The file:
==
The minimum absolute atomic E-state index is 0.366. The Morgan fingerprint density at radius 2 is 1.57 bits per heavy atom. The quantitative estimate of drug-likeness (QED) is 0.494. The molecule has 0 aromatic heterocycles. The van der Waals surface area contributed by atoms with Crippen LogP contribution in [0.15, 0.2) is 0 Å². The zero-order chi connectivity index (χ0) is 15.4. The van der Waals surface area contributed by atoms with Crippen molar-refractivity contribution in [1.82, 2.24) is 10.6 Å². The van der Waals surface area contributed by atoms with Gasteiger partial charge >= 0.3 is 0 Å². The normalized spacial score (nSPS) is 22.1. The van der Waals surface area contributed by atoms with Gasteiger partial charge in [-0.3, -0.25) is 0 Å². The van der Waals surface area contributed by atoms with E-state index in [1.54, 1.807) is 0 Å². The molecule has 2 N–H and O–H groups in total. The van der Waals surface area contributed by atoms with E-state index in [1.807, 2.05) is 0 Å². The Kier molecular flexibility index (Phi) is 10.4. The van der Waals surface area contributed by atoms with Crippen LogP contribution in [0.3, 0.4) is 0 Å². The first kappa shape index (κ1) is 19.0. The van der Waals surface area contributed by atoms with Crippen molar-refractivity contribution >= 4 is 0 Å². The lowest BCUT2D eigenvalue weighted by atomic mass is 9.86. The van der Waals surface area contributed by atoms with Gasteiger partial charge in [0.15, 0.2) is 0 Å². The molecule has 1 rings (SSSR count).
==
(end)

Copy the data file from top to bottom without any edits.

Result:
The minimum absolute atomic E-state index is 0.366. The Morgan fingerprint density at radius 2 is 1.57 bits per heavy atom. The quantitative estimate of drug-likeness (QED) is 0.494. The molecule has 0 aromatic heterocycles. The van der Waals surface area contributed by atoms with Crippen LogP contribution in [0.15, 0.2) is 0 Å². The zero-order chi connectivity index (χ0) is 15.4. The van der Waals surface area contributed by atoms with Crippen molar-refractivity contribution in [1.82, 2.24) is 10.6 Å². The van der Waals surface area contributed by atoms with Gasteiger partial charge >= 0.3 is 0 Å². The normalized spacial score (nSPS) is 22.1. The van der Waals surface area contributed by atoms with Gasteiger partial charge in [-0.3, -0.25) is 0 Å². The van der Waals surface area contributed by atoms with E-state index in [1.54, 1.807) is 0 Å². The molecule has 2 N–H and O–H groups in total. The van der Waals surface area contributed by atoms with E-state index in [1.807, 2.05) is 0 Å². The Kier molecular flexibility index (Phi) is 10.4. The van der Waals surface area contributed by atoms with Crippen LogP contribution in [0.3, 0.4) is 0 Å². The first kappa shape index (κ1) is 19.0. The van der Waals surface area contributed by atoms with Crippen molar-refractivity contribution >= 4 is 0 Å². The lowest BCUT2D eigenvalue weighted by atomic mass is 9.86. The van der Waals surface area contributed by atoms with Gasteiger partial charge in [0.15, 0.2) is 0 Å². The molecule has 1 rings (SSSR count).